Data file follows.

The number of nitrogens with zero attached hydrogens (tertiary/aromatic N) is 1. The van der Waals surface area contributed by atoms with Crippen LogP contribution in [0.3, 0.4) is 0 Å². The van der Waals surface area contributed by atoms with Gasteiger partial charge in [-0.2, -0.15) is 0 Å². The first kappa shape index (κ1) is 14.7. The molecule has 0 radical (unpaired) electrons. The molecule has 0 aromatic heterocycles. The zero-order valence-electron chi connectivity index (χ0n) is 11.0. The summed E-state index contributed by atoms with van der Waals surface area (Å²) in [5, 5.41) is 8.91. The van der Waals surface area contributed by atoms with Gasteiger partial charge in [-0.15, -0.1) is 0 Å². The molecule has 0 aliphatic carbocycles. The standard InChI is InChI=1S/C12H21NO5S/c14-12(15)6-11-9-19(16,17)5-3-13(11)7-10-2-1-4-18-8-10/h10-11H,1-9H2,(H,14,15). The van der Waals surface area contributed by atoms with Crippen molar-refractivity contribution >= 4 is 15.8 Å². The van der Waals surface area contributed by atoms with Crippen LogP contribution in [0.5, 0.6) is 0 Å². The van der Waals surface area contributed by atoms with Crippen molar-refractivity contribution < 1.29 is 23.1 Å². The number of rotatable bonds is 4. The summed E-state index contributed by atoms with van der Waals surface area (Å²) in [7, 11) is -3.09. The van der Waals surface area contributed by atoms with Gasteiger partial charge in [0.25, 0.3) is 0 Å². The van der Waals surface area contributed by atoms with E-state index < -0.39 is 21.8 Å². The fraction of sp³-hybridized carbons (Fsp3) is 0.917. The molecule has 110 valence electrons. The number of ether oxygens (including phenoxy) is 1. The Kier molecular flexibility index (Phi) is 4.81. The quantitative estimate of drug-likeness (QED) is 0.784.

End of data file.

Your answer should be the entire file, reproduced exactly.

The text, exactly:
The number of nitrogens with zero attached hydrogens (tertiary/aromatic N) is 1. The van der Waals surface area contributed by atoms with Crippen LogP contribution in [0.3, 0.4) is 0 Å². The van der Waals surface area contributed by atoms with Gasteiger partial charge in [-0.2, -0.15) is 0 Å². The first kappa shape index (κ1) is 14.7. The molecule has 0 radical (unpaired) electrons. The molecule has 0 aromatic heterocycles. The zero-order valence-electron chi connectivity index (χ0n) is 11.0. The summed E-state index contributed by atoms with van der Waals surface area (Å²) in [5, 5.41) is 8.91. The van der Waals surface area contributed by atoms with Gasteiger partial charge in [-0.15, -0.1) is 0 Å². The molecule has 0 aliphatic carbocycles. The standard InChI is InChI=1S/C12H21NO5S/c14-12(15)6-11-9-19(16,17)5-3-13(11)7-10-2-1-4-18-8-10/h10-11H,1-9H2,(H,14,15). The van der Waals surface area contributed by atoms with Crippen molar-refractivity contribution >= 4 is 15.8 Å². The van der Waals surface area contributed by atoms with Crippen LogP contribution in [0.5, 0.6) is 0 Å². The van der Waals surface area contributed by atoms with Crippen molar-refractivity contribution < 1.29 is 23.1 Å². The number of rotatable bonds is 4. The summed E-state index contributed by atoms with van der Waals surface area (Å²) in [7, 11) is -3.09. The van der Waals surface area contributed by atoms with Gasteiger partial charge in [0.25, 0.3) is 0 Å². The van der Waals surface area contributed by atoms with E-state index < -0.39 is 21.8 Å². The fraction of sp³-hybridized carbons (Fsp3) is 0.917. The molecule has 110 valence electrons. The number of ether oxygens (including phenoxy) is 1. The Kier molecular flexibility index (Phi) is 4.81. The quantitative estimate of drug-likeness (QED) is 0.784.